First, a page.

Wednesday, December 3, 2014

Crop Biodiversity in the United States


Crop Biodiversity in the United States

Author:  Tanya Berry
Contact:  tanberry@pdx.edu



RAFI published their 2014 finding from the Summit on Seeds.  According to RAFI, in the last 20 years we have lost 33% of biodiversity in agriculture.  Of course there are several reasons for this:  Genetically Modified Organisms (GMO) foods, planting what is profitable, population increase which increase the demand and climate changes to name a few.

It has been all over the news, regarding GMO food produce and production.  GMO foods have been modified genetically to conform to many things producers want such as fresher produce longer, longer shelf life, crops more resilliant to pets, larger fruits or less seeds to name a few reasons.

Even on Oregon’s November ballot, Messure 92 would have required all food produce and producers to modify the labeling of the foods to show if any or part of the food(s) have been genertically modified.  The ballats were so but No votes beat it by approximately one half of a percent.  There are missed emotions as the voting results show.  Some what to know what they are eating, however the other side just states it will drive food prices up.  Approximately 80% of the processed foods include GMOs.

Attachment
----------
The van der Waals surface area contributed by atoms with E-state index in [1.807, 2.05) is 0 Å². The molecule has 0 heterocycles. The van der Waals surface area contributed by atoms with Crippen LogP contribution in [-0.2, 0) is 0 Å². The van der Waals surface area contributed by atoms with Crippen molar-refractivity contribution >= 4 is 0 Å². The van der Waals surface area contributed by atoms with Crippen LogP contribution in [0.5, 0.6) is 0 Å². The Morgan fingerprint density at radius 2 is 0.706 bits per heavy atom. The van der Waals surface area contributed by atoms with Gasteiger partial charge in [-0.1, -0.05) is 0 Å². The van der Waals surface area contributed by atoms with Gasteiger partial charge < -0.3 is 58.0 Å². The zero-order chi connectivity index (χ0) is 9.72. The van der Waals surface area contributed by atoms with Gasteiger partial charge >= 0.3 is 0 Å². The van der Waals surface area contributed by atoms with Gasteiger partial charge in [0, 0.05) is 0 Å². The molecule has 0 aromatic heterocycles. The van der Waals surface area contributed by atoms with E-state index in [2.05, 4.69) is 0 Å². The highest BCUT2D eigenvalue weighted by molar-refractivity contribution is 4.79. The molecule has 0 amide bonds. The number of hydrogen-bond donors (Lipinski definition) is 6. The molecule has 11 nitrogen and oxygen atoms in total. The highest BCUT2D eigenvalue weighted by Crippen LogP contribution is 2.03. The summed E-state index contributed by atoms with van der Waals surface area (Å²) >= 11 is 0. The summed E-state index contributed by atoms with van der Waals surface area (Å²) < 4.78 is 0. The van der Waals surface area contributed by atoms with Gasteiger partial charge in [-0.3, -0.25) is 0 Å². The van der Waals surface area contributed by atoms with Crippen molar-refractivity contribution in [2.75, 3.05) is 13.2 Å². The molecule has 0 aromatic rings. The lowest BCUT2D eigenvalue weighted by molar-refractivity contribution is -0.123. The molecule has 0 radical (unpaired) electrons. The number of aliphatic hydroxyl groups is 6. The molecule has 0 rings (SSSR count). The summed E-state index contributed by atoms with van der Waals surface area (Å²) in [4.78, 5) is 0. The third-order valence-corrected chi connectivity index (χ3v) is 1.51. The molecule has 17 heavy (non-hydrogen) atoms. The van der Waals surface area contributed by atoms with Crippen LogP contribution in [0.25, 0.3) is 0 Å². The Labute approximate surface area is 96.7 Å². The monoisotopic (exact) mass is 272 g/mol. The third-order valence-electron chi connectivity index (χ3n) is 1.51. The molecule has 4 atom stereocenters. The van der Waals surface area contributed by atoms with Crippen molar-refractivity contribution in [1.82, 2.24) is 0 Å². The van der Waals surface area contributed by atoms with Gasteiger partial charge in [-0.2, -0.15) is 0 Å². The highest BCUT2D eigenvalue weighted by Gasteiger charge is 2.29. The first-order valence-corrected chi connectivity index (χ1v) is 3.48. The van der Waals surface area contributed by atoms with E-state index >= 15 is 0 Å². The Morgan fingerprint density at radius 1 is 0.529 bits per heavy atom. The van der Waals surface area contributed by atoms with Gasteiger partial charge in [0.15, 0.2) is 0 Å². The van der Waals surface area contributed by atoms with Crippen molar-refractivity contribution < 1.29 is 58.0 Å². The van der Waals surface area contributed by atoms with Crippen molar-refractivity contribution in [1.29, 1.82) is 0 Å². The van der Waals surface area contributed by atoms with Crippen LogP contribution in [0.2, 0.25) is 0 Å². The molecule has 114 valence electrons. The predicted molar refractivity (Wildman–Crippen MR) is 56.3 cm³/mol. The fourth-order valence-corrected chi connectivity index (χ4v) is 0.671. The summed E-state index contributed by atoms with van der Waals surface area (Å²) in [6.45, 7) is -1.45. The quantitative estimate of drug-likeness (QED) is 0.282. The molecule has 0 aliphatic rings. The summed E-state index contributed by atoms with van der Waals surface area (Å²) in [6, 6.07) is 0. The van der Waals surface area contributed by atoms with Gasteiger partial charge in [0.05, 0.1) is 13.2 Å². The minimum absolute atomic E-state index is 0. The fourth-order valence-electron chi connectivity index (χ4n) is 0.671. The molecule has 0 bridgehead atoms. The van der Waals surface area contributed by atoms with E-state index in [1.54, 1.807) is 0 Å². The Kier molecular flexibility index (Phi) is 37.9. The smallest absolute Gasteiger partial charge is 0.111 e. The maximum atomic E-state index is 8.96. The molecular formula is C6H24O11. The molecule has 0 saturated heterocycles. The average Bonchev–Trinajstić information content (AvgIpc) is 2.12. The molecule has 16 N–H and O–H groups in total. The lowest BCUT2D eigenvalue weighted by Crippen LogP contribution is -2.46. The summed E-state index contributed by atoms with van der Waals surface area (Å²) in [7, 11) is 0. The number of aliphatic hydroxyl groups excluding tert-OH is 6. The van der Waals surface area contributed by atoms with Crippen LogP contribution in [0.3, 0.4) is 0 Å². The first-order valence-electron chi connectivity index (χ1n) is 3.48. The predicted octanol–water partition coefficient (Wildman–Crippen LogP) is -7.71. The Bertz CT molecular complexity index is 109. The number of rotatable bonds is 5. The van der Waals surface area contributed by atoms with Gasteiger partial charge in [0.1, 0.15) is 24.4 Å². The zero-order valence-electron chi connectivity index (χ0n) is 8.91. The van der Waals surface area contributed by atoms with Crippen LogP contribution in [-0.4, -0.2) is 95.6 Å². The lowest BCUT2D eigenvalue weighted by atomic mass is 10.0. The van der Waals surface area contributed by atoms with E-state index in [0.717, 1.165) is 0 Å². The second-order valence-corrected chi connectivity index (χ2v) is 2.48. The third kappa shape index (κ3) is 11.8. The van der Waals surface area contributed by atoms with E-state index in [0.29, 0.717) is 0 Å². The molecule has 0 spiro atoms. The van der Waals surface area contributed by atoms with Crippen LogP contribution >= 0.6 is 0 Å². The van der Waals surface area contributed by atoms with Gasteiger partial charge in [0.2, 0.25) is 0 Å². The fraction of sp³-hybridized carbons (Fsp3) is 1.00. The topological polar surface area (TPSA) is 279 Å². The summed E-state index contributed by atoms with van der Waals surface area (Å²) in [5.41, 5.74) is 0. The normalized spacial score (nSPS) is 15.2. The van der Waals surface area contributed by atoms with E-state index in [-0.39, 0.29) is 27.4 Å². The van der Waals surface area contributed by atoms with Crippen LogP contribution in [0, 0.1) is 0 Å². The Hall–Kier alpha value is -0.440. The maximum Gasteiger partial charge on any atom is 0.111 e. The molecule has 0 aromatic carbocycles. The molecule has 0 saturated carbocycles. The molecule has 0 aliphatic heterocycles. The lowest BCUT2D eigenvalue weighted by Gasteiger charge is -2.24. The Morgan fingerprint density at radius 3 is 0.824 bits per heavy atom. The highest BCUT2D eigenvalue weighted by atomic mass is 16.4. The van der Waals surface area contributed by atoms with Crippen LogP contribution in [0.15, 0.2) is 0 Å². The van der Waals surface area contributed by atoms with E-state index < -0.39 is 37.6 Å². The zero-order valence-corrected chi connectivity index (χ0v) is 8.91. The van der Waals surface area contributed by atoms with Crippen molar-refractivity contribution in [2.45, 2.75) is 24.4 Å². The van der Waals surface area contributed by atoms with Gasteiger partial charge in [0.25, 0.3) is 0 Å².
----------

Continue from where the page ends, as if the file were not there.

Another is the US is going majority of the Worlds crops today for profit.  Unfortuately, the major crops are only a few such as wheat, cotton, corn, hay and rice.  This does not pave the way for bediversity.  There are organizitions such as RAFI, ICUN and Syngenta that are bringing public awarenes to these issues and assisting farmers to develop biodiverse crops.

 
References


RAFI USA
 
 
Non-GMO Project
http://www.nongmoproject.org/learn-more/

 

Ballotpedia
http://ballotpedia.org/Oregon_Mandatory_Labeling_of_GMOs_Initiative,_Measure_92_(2014)


International Union for Conservation of Nature 
http://iucn.org/


Syngenta Foundation for Sustainable Agriculture.

 

 

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